I Can't Stop Cutting My Hair Off To Look Like My Girl Crushes

Alexa Chung's Eurasian, I'm Eurasian -- it made complete scientific sense that her hair would look amazing on me too!
Publish date:
September 21, 2013
hair, haircuts, celebrities, girl crushes, security

I don't know what's wrong with me, but I keep cutting off all my shiny (if I do say so) long hair to look like semi-famous women. My girl crushes are getting a bit out of hand, but at least I'm experimenting, right? I'm young? It's summer? GUYS? Whatever -- I'm chic.

The first time it happened was when I was 20 and realized just how beautiful Alexa Chung was. I spent so long wrestling with the thought, because for me hair tends to be a thing of comfort -- if I was having a bad day, I'd just have to let it sway gloriously in the sun and nobody would notice how much I'd broken out, or smelt, or so I convinced myself.

But the perfect and plentiful Google images I had saved of Alexa were haunting me, they were simply chasing me down. I had watched interview after interview of her on YouTube and the pull was undeniable. She's Eurasian, I'm Eurasian -- it made complete and scientific sense that her hair would look amazing on me too! I had to have her tousled, ombre locks sitting atop my very own head, reflecting right back at me.

But I could not have been more wrong. I was messing with a good thing; it wasn't broke and I should not have tried to fix it.

I'm being dramatic; it looked OKAY. But okay is not acceptable when you are 20 years old, "finding yourself," living away from home for the first time, making your own decisions, being a total "grown-up" -- but in all seriousness I just wanted to flirt with some boys and flick my goddamn hair!

As I learned for myself, nothing will shake you to your core like losing something reliable. I'm sure the majority of people in this world have at least one "something" going for them. A nice ass, mathematical aptitude, a winning personality, an amazing fried chicken recipe (get in contact, please) -- whatever it is, there are things we like about ourselves and things we can trust. If I sound like I'm being really image-conscious it's only because, well, I kind of am, but that isn't my fault! In the past, and unfortunately still today, I have definitely allowed myself to believe that being attractive in the eyes of others is important social currency. Sad. It's an idea that I hate but still conform to, DID I MENTION IT'S SO SAD? My hair was dictating how much I believed in myself, which is ridiculous. I was still exactly the same person -- the people who mattered still loved me just as much.

I made the executive decision to let my hair grow back to its former glory, which was a frustrating goal to place on myself because obviously it took, like, a year -- a really long year. Looking back, I actually kind of like the look of it and I retrospectively wish I had the confidence to own it and remember that I was the same girl, whether my hair was long or not.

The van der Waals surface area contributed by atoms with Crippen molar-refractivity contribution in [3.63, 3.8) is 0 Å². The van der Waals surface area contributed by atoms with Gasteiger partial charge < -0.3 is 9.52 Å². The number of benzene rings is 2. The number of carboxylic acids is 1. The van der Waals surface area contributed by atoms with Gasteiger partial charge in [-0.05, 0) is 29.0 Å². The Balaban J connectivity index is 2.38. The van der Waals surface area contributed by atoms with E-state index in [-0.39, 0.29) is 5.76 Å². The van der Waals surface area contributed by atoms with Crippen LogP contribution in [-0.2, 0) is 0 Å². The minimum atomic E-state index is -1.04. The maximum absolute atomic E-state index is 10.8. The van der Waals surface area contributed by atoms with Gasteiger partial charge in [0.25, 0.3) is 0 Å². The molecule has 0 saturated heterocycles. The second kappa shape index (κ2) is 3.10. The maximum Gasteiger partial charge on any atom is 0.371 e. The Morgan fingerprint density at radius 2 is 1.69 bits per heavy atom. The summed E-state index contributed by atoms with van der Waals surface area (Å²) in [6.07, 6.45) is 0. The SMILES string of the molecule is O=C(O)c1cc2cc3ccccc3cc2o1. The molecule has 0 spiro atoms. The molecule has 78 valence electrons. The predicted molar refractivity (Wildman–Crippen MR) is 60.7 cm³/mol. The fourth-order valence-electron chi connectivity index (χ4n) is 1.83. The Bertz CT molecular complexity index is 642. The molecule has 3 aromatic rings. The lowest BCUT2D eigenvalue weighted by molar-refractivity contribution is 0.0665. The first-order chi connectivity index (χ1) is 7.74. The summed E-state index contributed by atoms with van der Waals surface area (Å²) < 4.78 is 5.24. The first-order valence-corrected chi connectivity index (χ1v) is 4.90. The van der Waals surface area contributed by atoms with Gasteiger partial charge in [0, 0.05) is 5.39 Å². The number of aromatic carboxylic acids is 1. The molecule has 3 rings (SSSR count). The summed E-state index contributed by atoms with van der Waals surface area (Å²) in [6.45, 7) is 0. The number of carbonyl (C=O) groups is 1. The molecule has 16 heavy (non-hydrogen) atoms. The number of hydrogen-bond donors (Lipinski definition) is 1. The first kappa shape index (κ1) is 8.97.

Cut to June 2012. I have moved from Melbourne to London. I have done a fair amount of "growing" and "dealing" with the trials and tribulations of "life" and "shit." My hair is once again long, once again a safety blanket for the days I have no clean clothes or leave the house without wiping off my milk moustache.

Okay, so, things are going pretty well at this point. Spring/summer has finally kind of arrived, no thanks to global warming. I am surrounded by wonderful people and know all the words to Tay's "22" and don't care who knows it because I AM 22 AND HAPPY AND LIFE IS SO CUTE RIGHT NOW.

But then that familiar feeling creeps back. The girl crush you stumble upon one day while mindlessly cruising through Instagram. The name: Kiko Mizuhara. The hair: so, so, so short (and just cool and UGH so enviable). FUCK. Why am I not a young Japanese indie actress with a line for Opening Ceremony, modeling in all kinds of cool shit? It's in the hair, it has to be.

I braced myself for the inevitable. I made her photo my phone background to remind me of what exactly I was considering -- hair inches and inches above my shoulders. I said it out loud to a few friends so it felt more real. I played with it in my mind for weeks. Once I told my mum and my sister I knew it was going to happen, it just had to. Her face is little like mine; it all added up. I wanted her look. I NEEDED IT.

And then it happened. A couple of weeks ago I was alone at home. I stood up and looked at myself in the mirror, and suddenly my long ponytail seemed really unnecessary. I went to the bathroom, stood over the sink, picked up a pair of blue scissors from a cheap IKEA set, threw caution to the wind and started cutting. IT FELT SO GOOD. I kept cutting, bit by bit, for hours. I had a doctors appointment that afternoon so I tied my hair up, totally uneven, and rushed there and back so I could resume the chop.

I had my iPhone sitting on the counter and I'd check a photo of Kiko every now and then to remind myself of what I was doing, I felt half Lindsay Lohan-level insane but half exhilarated.

I was so in control. Except I wasn't really because I couldn't see the back of my head so it was pretty uneven and a bit of a problem, but at the time I was too carefree to worry about things being "even." I finally put the scissors down and decided to put my trust in a real salon. I went online and found one with reviews that said you get a glass of wine while you get things done, dealmaker! I babbled to a woman from Spain called Teresa about how it had to be exactly THIS length and THIS neat. I left the place smiling. Maybe someone will girl-crush me one day!